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Siblings and gender differences in African-American college attendance
ARTICLE

Economics of Education Review Volume 23, Number 3 ISSN 0272-7757 Publisher: Elsevier Ltd

Abstract

Differences in college enrollment growth rates for African-American men and women have resulted in a large gender gap in college attendance. This paper shows that, controlling for spurious correlation with unobserved variables, having more college-educated older siblings raises rather than lowers the likelihood of college attendance for African-Americans. Furthermore, over one-third of the gender gap is due to the greater influence of older college-educated brothers and sisters on women than on men. This finding has implications for explanations of sibling effects on schooling by gender, for policies to reduce race and gender differences in schooling, and for calculating benefits of programs that increase college enrollments.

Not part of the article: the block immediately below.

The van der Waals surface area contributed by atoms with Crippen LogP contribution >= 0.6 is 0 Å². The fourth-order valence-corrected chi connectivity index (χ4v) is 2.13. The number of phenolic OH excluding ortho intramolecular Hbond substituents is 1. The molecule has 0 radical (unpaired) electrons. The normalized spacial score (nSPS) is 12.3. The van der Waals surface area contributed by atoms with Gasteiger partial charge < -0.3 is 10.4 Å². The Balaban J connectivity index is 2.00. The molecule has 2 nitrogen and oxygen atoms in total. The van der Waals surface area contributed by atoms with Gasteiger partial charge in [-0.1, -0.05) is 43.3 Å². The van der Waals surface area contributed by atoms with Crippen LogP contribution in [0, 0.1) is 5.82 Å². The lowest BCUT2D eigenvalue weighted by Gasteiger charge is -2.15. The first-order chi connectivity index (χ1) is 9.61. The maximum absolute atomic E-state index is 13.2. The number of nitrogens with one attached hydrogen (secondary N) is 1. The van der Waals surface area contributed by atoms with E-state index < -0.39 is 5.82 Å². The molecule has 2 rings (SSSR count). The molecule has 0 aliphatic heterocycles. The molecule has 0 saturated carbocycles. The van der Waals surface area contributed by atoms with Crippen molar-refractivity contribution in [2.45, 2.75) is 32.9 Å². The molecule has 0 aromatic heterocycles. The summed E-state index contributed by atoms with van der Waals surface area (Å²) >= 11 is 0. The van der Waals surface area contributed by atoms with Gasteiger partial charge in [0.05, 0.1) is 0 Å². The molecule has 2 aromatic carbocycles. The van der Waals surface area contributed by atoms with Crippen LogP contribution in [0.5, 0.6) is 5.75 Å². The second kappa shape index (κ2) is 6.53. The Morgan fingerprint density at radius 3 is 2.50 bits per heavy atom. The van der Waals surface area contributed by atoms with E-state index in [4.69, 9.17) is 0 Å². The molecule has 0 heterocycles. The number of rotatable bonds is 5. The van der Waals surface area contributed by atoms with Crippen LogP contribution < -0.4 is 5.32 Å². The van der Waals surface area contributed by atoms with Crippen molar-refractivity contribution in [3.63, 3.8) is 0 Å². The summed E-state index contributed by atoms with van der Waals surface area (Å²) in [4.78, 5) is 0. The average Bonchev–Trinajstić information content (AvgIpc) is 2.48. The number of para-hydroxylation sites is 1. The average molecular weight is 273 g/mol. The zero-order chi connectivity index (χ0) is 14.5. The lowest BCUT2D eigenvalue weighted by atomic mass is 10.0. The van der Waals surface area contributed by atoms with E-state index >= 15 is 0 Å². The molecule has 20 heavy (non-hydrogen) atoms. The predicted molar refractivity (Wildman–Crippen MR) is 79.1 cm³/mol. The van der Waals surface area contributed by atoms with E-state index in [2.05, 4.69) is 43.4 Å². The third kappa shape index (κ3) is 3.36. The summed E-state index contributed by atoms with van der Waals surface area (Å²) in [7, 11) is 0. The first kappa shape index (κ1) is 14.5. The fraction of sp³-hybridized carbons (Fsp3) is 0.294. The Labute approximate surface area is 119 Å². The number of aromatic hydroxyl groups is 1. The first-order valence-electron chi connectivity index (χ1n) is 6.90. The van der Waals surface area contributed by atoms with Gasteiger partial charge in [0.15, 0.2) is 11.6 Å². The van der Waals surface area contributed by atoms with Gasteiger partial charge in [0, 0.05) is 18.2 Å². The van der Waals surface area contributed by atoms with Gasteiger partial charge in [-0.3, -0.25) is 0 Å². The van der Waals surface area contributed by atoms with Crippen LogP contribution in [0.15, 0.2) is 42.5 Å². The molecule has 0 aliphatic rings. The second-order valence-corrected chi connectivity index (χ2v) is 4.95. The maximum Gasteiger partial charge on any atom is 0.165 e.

Citation

Loury, L.D. Siblings and gender differences in African-American college attendance. Economics of Education Review, 23(3), 213-219. Elsevier Ltd. Retrieved December 5, 2020 from .

This record was imported from Economics of Education Review on March 1, 2019. Economics of Education Review is a publication of Elsevier.

Full text is availabe on Science Direct: http://dx.doi.org/10.1016/j.econedurev.2003.06.003

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